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The Moyale Border Post Still Operational Despite the State of Emergency in Ethiopia

The Moyale Border Post Still Operational Despite the State of Emergency in Ethiopia

November 8, 2021
November 8, 2021

Kenya’s authorities say the Moyale One-Stop Border Post (OSBP) remains operational despite the ongoing political upheavals in Ethiopia that have seen the country announce a state of emergency.

A customs official in Kenya’s northern region said the border point with Ethiopia has not been officially closed and that business is going on as usual.

Kenya Revenue Authority (KRA) northern region coordinator Nicholas Kinoti said the border post was operating normally, dispelling reports that it had been shut following unrest in Ethiopia.

“Operations at the post are going on normally, a high-powered government delegation is on the ground in Moyale,” Mr Kinoti told the Nation.

“The government has taken a cautionary measure to address any eventuality that may happen in the event the situation gets out of hand in Ethiopia, “he added.

Ethiopia’s cabinet declared a nationwide state of emergency last week as the rebel groups advanced to the capital Addis Ababa.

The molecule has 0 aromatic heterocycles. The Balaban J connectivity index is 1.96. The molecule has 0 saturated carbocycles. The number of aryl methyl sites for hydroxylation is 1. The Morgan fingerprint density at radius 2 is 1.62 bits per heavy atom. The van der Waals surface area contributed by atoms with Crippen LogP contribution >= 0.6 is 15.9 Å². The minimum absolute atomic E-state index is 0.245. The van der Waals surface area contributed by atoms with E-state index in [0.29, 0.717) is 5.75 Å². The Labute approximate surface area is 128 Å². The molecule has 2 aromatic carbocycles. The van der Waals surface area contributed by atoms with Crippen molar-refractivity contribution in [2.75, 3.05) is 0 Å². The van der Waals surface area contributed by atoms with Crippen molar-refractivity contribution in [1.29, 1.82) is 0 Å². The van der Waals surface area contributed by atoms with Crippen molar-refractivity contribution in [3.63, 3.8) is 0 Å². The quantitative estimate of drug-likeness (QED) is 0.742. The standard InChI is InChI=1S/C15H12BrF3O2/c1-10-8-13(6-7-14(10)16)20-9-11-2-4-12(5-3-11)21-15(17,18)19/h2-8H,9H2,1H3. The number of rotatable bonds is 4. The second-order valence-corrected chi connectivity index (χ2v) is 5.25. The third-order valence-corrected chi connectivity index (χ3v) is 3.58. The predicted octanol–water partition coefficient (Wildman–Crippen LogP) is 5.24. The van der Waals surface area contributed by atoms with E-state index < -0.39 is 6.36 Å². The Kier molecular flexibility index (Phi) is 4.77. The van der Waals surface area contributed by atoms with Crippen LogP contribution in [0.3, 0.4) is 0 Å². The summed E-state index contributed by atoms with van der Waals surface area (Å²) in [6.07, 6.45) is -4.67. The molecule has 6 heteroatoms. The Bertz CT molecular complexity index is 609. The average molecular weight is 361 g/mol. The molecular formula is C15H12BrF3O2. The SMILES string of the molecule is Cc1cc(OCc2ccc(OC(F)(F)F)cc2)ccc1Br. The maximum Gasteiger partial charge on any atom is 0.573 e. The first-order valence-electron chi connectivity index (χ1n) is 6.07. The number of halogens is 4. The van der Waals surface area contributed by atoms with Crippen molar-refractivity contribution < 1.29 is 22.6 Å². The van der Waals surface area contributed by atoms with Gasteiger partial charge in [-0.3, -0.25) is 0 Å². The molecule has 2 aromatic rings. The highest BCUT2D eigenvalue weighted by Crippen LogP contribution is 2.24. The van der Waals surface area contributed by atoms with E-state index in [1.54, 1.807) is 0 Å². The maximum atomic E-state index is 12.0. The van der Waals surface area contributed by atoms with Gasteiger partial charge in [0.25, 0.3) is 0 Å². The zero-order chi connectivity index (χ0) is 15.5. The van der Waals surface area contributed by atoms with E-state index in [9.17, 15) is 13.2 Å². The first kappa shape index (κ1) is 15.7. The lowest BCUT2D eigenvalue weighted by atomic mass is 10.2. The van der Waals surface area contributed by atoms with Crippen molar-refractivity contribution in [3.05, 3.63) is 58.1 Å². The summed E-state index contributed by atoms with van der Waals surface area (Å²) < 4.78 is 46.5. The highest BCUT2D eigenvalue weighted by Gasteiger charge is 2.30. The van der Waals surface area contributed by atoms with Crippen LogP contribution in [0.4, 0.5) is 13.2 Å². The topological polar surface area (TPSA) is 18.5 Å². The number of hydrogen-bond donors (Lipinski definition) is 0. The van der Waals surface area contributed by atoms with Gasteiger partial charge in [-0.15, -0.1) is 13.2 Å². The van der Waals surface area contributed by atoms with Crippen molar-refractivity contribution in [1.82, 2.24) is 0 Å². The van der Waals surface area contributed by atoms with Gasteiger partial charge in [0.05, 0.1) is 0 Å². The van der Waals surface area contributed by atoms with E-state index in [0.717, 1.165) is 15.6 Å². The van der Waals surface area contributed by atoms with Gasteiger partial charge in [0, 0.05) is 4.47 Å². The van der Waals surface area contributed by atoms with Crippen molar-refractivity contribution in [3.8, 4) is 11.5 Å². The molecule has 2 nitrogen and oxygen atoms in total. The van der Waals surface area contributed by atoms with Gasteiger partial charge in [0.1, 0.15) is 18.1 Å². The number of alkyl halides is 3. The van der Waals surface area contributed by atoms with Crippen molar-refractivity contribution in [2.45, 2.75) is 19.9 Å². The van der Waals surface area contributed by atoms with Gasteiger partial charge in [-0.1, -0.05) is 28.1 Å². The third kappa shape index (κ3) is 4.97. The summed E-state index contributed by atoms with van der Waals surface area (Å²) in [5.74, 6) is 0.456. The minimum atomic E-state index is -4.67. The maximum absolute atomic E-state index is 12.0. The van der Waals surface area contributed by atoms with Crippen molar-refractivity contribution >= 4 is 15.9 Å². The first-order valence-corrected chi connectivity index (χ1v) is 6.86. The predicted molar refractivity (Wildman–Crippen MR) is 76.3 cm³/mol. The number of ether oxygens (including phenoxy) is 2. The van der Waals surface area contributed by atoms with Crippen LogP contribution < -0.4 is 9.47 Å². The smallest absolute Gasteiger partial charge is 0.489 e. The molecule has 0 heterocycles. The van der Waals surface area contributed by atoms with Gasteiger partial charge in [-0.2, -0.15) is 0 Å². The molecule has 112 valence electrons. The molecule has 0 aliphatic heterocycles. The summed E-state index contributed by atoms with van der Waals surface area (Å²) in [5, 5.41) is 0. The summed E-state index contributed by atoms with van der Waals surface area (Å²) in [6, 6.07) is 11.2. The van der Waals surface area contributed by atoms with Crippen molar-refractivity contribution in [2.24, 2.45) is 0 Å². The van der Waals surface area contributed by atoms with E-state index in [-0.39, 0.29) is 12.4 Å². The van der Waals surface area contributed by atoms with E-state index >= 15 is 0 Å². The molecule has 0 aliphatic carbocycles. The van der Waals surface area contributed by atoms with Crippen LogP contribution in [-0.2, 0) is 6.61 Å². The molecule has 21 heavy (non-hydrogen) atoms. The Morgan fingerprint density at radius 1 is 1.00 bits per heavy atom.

The six-month state of emergency allows, among other things, for roadblocks to be established, transport services to be disrupted, curfews to be imposed, and for the military to take over in certain areas.

Whereas Kenya insists the border has not been closed, the state of emergency in itself will restrict the movement of goods from the Moyale crossing point to Ethiopia, as traders might not want to be caught unawares in the wake of uncertainties.

The move came after the Tigrayan fighters said they had captured the strategic towns of Dessie and Kombolcha in the neighbouring Amhara region in recent days, and also indicated they might advance further south, on Addis Ababa.

The government said soldiers were still battling for control for the two key towns located 400km from the capital.

The Moyale border point was operationalised mid this year, giving a major boost to trade between the two countries.

Soda ash, agrochemicals, medicaments, manufactured products, and aluminum utensils are among the leading exports by Kenya to Ethiopia, while glass bottles, processed leather products, cereals, and cement are among the products Ethiopia sells to its southern neighbour.

The construction of the Moyale OSBP was part of the $329 million projects that included bitumen standard 438-kilometer road from Merille River to Moyale in Kenya and 300-kilometer roads in Ethiopia.

This initial construction phase was funded through a loan by African Development Bank and a grant from European Union with Kenya and Ethiopian governments also providing funds for the project.

The next phase entailed the implementation of Integrated Border Management Procedures and Systems on both sides of the border at $1.65 million, which was funded by the UK government through regional trade agency TradeMark East Africa.